6WH: Week 5.5 - Finishing Saw

Back in Week 2, we watched a few of the Saw sequels, ending on the rather uninspired Saw V. While I don't particularly love these movies, Saw V was the series' first clear misfire. Given the rather complicated (and actually pretty impressive) continuity between each film, I thought it would probably be better to finish off the series than to forget all the details and try and come back up to speed next year. So, will the final two installments represent a return to form, or was Saw V the beginning of a downward spiral?
  • Saw VI - Of course, this movie picks up right where Saw V left off, with Hoffman (aka Jigsaw Jr.) having triumphed over Agent Strahm and continuing Jigsaw's work. This time, the target is a health insurance executive, one who finds loopholes to avoid paying out claims. Yep, the Saw series' attempt to get relevant, I guess. And what's more, he's even relevant to the rest of the story(he apparently denied an experimental procedure for Jigsaw a while back). Meanwhile, Jill (Jigsaw's former wife) gets a box willed to her from Jigsaw, and proceeds to execute Jigsaw's final request. The police are also beginning to suspect that maybe all is not what it seems. There's a lot going on here, including a lot of flashbacks, but it holds together much better than the previous installment, and even starts to make a little sense. For his part, Hoffman is really emerging as a good villain, and Jigsaw's well laid plans allow us to root against Hoffman (not that we weren't before, but the series seemed content with him taking over for Jigsaw, rather than being a pawn, which is what he really is). The insurance executive is a good subject, and the film mines his story well. Of course, there are lots of traps here, and they're actually pretty well done. In the end, this isn't the best film in the series by a long shot, but at least the series is back on track.
  • Saw 3D - While I'm sure we'll see the series reemerge at some point in the future, this was billed as The Final Chapter, and it may be the only film series to reach seven installments in just seven years. Add in the complex and intricate mythology and continuity, and the series does have a certain charm, even if the gore and torture might be over the top. Fortunately, the series manages to go out on a strong note too. This is the best installment since at least IV, and maybe even going back to the original. Part VI ended in a way that set up a bit of a confrontation between Hoffman and Jill, but that doesn't quite turn out as fun as I thought it might. On the other hand, Hoffman does get what's coming to him, so there is that. There's another good Jigsaw target in this one: a guy who faked having survived a Jigsaw trap, and is parlaying that into a book deal and fame (we get a nice flashback of Jigsaw getting his book signed by the fraud, too). There's even a Jigsaw Survivor's Support Group, and thus we get to see a bunch of familiar faces... including this guy:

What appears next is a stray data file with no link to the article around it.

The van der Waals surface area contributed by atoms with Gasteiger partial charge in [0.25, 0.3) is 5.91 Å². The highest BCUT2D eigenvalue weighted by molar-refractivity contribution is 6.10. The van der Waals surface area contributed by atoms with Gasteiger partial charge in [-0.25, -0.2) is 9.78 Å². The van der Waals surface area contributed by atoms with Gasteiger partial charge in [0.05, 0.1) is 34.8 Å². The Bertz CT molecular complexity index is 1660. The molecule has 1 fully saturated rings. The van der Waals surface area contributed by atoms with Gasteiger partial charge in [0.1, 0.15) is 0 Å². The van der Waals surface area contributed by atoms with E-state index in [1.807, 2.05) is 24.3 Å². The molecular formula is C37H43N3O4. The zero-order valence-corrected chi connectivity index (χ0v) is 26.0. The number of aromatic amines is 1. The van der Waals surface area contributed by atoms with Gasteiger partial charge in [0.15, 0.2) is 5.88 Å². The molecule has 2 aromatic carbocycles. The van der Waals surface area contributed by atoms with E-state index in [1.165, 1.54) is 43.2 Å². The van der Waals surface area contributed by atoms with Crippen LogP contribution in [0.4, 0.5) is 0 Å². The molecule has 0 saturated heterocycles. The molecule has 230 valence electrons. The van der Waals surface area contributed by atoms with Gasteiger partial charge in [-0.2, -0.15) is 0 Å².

Handsome Devil, Cary Elwes
    Man, I had really wondered if they'd ever get back to Cary Elwes' character, and I like what they did with him in this movie, even if it is a tad obvious what his role will turn out to be. I obviously didn't see this in 3D, and I generally hate that treatment, but in this case, it seems like it forced the filmmakers to come up with more creative traps and less camera jiggling and whatnot, which actually is a good thing. It's certainly not a perfect film, but it's actually a fun one, and it ends the series on a high note.
Once again, I can't say as though I particularly love the series. I like the continuity and puzzle-like nature of most of the plot, but a lot of it seems to be steeped a bit too much in misery for misery's sake, especially when Hoffman takes over for Jigsaw. Still, I'm impressed with how well the series holds together, and it never devolved into anything really cheap or gimmicky, like making something supernatural or psychic (or, uh, sending Jigsaw into space). This is impressive for a series done on the cheap in short timeframes (seven movies in seven years has to be a record of some kind).

I do think the series and I suppose the sub-genre as a whole, deserves a closer look. There are a lot of things about these movies that could benefit from a deeper dive, both from a series perspective but also from a thematic perspective. I'm not claiming these are particularly enlightened movies, but hey, if people could do it for slashers, it can be done for torture porn. As I mentioned in my previous post on the subject, I love the idea that in 20 years, some dork like me is going to look back on these films from his or her youth and marathon them (like I did with slashers), and then someone smarter than me will contextualize it into our post-9/11 angst or something like that. One can only hope.

In the meantime, we're running out of runway here. We've got one weekend left (no idea what the theme will be, if any) and then the Speed Round and the big day. I think there will be some bleedover into the following weeks as I finish off a few books and whatnot, but it's been a good year folks. Stay tuned.